For the 2,000th theory question! The leading note is often called the leading tone, albeit being one semitone below the root note. Why has it been called thus? It can't be right!
To summarize what I got out of comments above:
Tone and Note are sometimes used interchangeably, even though they probably shouldn't be.
In some parts people tend to say Tone and SemiTone (British English) where in other parts they will say Whole Step or Half Step (US English).
The phrase "leading tone" is probably not phrased in the best way since it is a half step (or semi tone) below the tonic.
To be 100% clear one can use the phrase "Leading Note". Or just realize that language is full of inconsistencies and just remember that the leading tone is just a name and may not fit the technical definition of Tone in all contexts.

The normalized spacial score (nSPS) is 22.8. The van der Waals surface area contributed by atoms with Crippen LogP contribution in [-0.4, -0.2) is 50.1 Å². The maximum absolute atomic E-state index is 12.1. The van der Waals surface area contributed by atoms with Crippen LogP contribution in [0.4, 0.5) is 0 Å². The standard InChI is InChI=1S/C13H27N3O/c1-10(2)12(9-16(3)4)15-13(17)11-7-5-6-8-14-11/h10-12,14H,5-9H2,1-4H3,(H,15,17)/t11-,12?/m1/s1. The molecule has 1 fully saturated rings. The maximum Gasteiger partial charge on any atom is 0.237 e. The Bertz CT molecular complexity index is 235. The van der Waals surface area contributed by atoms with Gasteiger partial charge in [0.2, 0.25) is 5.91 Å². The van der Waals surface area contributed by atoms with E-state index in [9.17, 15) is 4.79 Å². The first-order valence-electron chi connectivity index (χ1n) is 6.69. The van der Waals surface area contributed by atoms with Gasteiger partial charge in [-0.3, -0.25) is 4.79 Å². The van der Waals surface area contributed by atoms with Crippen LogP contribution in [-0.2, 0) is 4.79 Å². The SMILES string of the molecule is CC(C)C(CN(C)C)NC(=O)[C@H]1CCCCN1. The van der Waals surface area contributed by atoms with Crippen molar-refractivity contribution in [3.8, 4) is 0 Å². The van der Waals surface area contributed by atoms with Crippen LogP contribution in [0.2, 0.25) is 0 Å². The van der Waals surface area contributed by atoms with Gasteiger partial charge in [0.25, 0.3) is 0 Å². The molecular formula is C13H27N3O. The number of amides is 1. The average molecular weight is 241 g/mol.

OP is correct; the "leading tone" is a semitone below the tonic. In this case, "tone" referst to a note in meaning. Since the distance of a half-step is one-half of a tone, it is called a semitone. The two meanings of tone as either a note or as a specific interval are not the same, and in this case "leading tone" is referring to a note.
"Leading tone" would be a synonym of "leading note" if theorists were actually smart, but they like to make people's lives hard sometimes, so they gave the same word two meanings.